Currently, the driver club market has no end of new tech to salivate over, new ways of adjustability, added yardage and more forgiveness promising to take your game to the next level. But before we get into all of that here are some key things to remember before you start shelling out your hard-earned yennies!
With all the different launch angles and designs it's important to have a go of some different models with a pro or fitting professional to check the data and see which suits your game best. Most of the large chains of Golf shops such as Nikki Golf, Victoria Golf and even some Golf partners carry have the correct equipment to give you a good fitting experience, plus they carry enough different brands to give you the best choice.
This comes in many forms and nearly all drivers on the market are adjustable these days, but what you want and how much you’ll use it will vary from golfer to golfer. Some models will offer face angle adjustability, others allow you to tweak the loft and lie angle while you can also change the weighting in the sole to change the ball flight. Think about which would most benefit your game before making your purchase. We would recommend you let a Pro carry out the adjustability during the fitting to be sure you are maximizing the club potential in your hands.
When you look down at the 'Big Stick' you should be brimming with confidence, like what you see and be comfortable at address. Performance among most of the drivers on the market is very similar so cosmetics play a big part.
certainly plays a role in the overall performance of a driver. Shorter shafts tend to enhance control and dispersion while longer shafts generate more club speed but are more difficult to control. They also come in different weights and flexes. Again, the only way to know which is best for you is to get fitted by a PGA Pro.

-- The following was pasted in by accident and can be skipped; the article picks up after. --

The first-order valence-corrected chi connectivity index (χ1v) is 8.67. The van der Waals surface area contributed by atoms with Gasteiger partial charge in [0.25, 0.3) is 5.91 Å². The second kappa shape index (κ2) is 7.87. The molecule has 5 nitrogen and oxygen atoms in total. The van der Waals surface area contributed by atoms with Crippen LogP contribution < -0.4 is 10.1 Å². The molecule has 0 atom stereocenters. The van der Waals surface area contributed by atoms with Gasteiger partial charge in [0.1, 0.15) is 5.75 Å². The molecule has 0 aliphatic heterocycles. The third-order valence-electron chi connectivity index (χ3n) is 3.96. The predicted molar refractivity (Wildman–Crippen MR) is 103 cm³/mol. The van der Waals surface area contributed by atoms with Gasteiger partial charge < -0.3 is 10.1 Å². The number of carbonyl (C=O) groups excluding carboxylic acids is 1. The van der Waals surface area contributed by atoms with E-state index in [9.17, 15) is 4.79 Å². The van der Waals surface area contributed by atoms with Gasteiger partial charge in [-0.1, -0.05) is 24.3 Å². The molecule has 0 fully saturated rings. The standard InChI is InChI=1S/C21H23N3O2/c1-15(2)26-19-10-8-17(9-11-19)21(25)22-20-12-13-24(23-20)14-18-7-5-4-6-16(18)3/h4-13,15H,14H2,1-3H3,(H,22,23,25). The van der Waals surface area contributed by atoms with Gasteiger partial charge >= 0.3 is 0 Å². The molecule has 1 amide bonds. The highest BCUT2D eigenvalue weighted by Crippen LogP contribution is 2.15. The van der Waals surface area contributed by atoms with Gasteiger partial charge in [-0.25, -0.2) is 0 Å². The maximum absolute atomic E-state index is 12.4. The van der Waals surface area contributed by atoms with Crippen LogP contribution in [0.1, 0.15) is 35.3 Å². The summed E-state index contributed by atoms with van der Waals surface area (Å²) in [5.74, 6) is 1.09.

Distance or Forgiveness
Finally, think about where you need to improve: distance, workability or forgiveness. While most drivers offer a combination of all of these, some will favor one over the other. The smaller the head shape, the more workable it is but its size means it lacks forgiveness. 460cc drivers, the largest allowed by the Rules of Golf, will be stable through impact but perhaps less easy to shape through the air.
Yamaha RMX 218
- New Head Turn Energy Design and the Super Dual-Powered Body II produces the highest kick velocity of any RMX club head.
- Straight Flight Design improves trajectory consistency by 25%.
- An aesthetically pleasing shape and clean sound of contact.
- Equipped with Remix Tuning System (RTS). Offers weight and loft adjustment.
Straight away you can tell the materials used are superior, however, the design is a little bland and lacks the imagination of some of the other newcomers. At address, the teardrop shapes feel pretty shallow although a full 460cc. Testing the club felt pretty good, a great sound on contact and the neutral setting saw the club hit consistent high draws for me, with club head speed of 103mph. However, off the heel the club was not forgiving, so probably best in the hands of a consistent striker.